• opposablethumbs says

        I had to look that up, I had no idea it was the same actor! :)

        I thought the film was really good. Anyone else around here seen it, and did you like it?

    • northstargirl says

      I liked it a lot. I appreciate how it portrays Kim as a human being who’s trying to live her life the best she can. It has a few moments that make me cringe with recognition, and a few heartwarming moments too. I think it’s definitely worth seeing.

      • opposablethumbs says

        Yes, I thought the portrayal of Kim was respectful – and she was a real 3D person with imperfections and strengths and weaknesses and desires, like she wasn’t being pinned up to be the Representative of All Transpeople or something. I think the audience could see why she had so much more reason to be afraid, too, which also made the courtroom scene powerful. I also thought the way the courier character (argh, his name’s gone out of my head) fucks up was good. Though I’m not quite sure how I feel about the ending.

  10. Gwen says

    I find it odd that you couldn’t be bothered to check the name of the girl “from the Boston Globe story”. If there was ever a list of ways to dehumanize a person, not bothering to check their name is near the top of the list.

    I agree with much of what you say regarding the roles projected onto us, but to attack the validity of a child’s account of their experience seems unnecessarily insensitive. It is true that that the “child who simply knew” narratives can seem very simplistic in comparison to the emotional complexity experienced by people who struggle with gender issues for a longer time, and yes the media seems to have latched onto these accounts in recent years, but please consider an alternate explanation.

    In the last few years children with all sorts of different developmental experiences have been mainstreamed in public schools. Rather than viewing these children as something to be isolated from “normal” kids, the approach instead focuses on making them feel safe, welcome and able to prosper in the mainstream environment.

    Viewed from this light (that of integration of differently developing children rather than a focus on sexuality), the media’s emphasis on the “child who simply knew” does not necessarily have such negative connotations.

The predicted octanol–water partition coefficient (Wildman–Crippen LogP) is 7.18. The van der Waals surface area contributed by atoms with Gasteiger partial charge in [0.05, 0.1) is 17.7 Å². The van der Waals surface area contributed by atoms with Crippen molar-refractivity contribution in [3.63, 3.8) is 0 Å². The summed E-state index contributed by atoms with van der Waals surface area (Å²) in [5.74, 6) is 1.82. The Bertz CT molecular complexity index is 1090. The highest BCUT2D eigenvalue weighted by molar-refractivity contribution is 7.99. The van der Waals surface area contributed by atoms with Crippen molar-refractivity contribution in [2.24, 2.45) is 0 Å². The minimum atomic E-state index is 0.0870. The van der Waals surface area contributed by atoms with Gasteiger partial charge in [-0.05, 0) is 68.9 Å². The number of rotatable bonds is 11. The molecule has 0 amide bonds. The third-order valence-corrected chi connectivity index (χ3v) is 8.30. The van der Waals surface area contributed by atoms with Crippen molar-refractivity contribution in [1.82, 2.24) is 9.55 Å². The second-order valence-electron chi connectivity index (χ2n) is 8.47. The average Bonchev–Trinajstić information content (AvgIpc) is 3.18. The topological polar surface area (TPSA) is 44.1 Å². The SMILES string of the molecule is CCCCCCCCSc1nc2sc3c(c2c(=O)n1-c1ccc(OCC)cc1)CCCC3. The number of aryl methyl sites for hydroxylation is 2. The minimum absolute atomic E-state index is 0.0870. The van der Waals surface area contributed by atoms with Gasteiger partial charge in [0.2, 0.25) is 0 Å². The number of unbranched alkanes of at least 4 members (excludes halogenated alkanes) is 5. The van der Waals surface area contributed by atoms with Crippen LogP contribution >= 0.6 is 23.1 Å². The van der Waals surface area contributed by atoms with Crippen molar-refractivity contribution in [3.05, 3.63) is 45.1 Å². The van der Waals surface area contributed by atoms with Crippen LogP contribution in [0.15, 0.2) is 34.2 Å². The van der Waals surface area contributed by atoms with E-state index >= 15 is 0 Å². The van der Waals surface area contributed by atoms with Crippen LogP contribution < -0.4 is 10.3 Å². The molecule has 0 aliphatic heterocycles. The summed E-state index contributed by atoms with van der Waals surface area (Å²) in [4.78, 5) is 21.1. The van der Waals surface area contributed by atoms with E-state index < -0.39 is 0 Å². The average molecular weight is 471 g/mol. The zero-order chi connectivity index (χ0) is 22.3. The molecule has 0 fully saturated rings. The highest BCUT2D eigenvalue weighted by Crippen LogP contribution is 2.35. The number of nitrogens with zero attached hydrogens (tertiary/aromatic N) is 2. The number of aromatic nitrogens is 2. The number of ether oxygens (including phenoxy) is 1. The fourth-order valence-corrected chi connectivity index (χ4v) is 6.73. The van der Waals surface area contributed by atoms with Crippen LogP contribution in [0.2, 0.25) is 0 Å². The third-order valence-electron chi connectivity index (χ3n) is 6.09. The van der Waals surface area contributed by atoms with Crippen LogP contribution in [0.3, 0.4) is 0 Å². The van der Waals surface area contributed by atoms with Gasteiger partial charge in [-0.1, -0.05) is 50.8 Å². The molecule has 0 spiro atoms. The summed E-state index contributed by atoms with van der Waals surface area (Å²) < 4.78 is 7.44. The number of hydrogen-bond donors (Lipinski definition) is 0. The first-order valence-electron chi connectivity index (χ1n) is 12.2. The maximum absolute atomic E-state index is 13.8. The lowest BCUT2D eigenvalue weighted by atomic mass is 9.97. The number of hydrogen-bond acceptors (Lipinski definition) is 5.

• says

      I see your point about kids being accepted in schools, and agree that it’s not always negative. But the first and most interesting story I read about Nicole was actually one about her dealing with the school administration and getting an ACLU award, not the one called “the child who simply knew.” It is the ACLU story that really speaks to her strength and that of her family, as well as illustrating how school administrations need to deal with harassment of trans girls. So if it’s “the child who simply knew” story that has spread even half as much as the “teen gets ACLU award” one, I think there’s a pretty clear problem there. It’s an indication that reporters who write “Child who Knew” stories may be focused on romanticizing stories of gender, not be sincerely engaging with trans girls as real people with distinct personalities and/or accomplishments. And it’s no attack to say that however closely some kids may fit “Child who Knew” narratives, they’re still a trope that gets projected onto kids. Nor is it an attack on children to question the usefulness of a cis public’s “awww”s when they grow up.

      Also, obviously Natalie could have looked up Nicole’s name, but how is it dehumanizing to forget the name of a person you’ve seen in one news story? It would become dehumanizing if one were criticizing or outright attacking someone, and then saying “I forget her name”, but unless you’ve already conveyed disrespect, it should be no big deal to mention a story in passing. I mean, I almost always forget the names of politicians, celebrities and people in famous stories, so my acquaintances will react to this scornfully sometimes, but nobody’s acted offended.

      • Gwen says

        She did insult the girl. Claiming that her story is a fabrication, a myth that is being championed by the media, is an insult. To further legitimize her by joking about her name is awful, especially given the importance of our chosen names.

        As someone who transitioned while on an e-mail support group for young people I can tell you for certain, “the girl who simply knew” is not a new thing. Yes, it can quickly become toxic when it is used to claim one person is more real than another person…but that doesn’t change the validity of it as an experience.

  11. says

    Harry Benjamin Standards of Care have nothing to do with the corruption of ‘auto-gyno’ etc; that stuff isn’t in the standards, and shouldn’t be associated with them.

    Don’t let that asshole corrupt the only process we have of trying to identify troubled individuals who will react negatively to transition, and medical treatment for transsexuals.

  12. batdown says

    tv.com seems like one of those things where someone bought the domain name way back when the www was pretty new and now it’s like “shit, gotta do something with this domain name.”

  13. DrVanNostrand says

    I saw the episode that was discussed and found the trans prostitute scene to be very bad. It was disappointing because the show is often thoughtful and often over the top. That scene was over the top, but thoughtless and offensive. It was put together just to point and laugh at the trans character. The “whore” archetype you describe fits the character almost perfectly.